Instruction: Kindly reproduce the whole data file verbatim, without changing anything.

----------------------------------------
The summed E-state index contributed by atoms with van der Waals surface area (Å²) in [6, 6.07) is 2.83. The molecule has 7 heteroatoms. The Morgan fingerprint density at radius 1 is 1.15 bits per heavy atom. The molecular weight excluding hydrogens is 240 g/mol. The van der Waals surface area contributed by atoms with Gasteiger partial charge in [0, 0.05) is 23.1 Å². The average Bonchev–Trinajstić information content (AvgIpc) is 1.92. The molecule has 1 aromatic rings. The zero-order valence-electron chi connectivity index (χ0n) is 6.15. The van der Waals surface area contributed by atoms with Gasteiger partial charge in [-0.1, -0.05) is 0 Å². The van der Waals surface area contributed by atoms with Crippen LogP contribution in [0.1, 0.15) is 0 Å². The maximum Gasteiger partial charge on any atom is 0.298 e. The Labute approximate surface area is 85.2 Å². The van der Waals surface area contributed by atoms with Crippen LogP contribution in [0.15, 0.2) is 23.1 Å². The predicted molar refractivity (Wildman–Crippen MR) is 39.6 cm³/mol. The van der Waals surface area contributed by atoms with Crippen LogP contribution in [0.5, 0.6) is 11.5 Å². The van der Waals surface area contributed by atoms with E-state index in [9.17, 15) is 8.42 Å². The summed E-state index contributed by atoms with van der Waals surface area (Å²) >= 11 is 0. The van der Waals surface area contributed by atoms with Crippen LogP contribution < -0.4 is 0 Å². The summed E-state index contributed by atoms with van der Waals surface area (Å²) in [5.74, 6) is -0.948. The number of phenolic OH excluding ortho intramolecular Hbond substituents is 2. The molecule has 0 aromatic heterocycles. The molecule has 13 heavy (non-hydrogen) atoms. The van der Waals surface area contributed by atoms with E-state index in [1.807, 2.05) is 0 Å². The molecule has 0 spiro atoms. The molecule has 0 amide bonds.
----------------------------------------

The summed E-state index contributed by atoms with van der Waals surface area (Å²) in [6, 6.07) is 2.83. The molecule has 7 heteroatoms. The Morgan fingerprint density at radius 1 is 1.15 bits per heavy atom. The molecular weight excluding hydrogens is 240 g/mol. The van der Waals surface area contributed by atoms with Gasteiger partial charge in [0, 0.05) is 23.1 Å². The average Bonchev–Trinajstić information content (AvgIpc) is 1.92. The molecule has 1 aromatic rings. The zero-order valence-electron chi connectivity index (χ0n) is 6.15. The van der Waals surface area contributed by atoms with Gasteiger partial charge in [-0.1, -0.05) is 0 Å². The van der Waals surface area contributed by atoms with Crippen LogP contribution in [0.1, 0.15) is 0 Å². The maximum Gasteiger partial charge on any atom is 0.298 e. The Labute approximate surface area is 85.2 Å². The van der Waals surface area contributed by atoms with Crippen LogP contribution in [0.15, 0.2) is 23.1 Å². The predicted molar refractivity (Wildman–Crippen MR) is 39.6 cm³/mol. The van der Waals surface area contributed by atoms with Crippen LogP contribution in [0.5, 0.6) is 11.5 Å². The van der Waals surface area contributed by atoms with E-state index in [9.17, 15) is 8.42 Å². The summed E-state index contributed by atoms with van der Waals surface area (Å²) >= 11 is 0. The van der Waals surface area contributed by atoms with Crippen LogP contribution < -0.4 is 0 Å². The summed E-state index contributed by atoms with van der Waals surface area (Å²) in [5.74, 6) is -0.948. The number of phenolic OH excluding ortho intramolecular Hbond substituents is 2. The molecule has 0 aromatic heterocycles. The molecule has 13 heavy (non-hydrogen) atoms. The van der Waals surface area contributed by atoms with E-state index in [1.807, 2.05) is 0 Å². The molecule has 0 spiro atoms. The molecule has 0 amide bonds.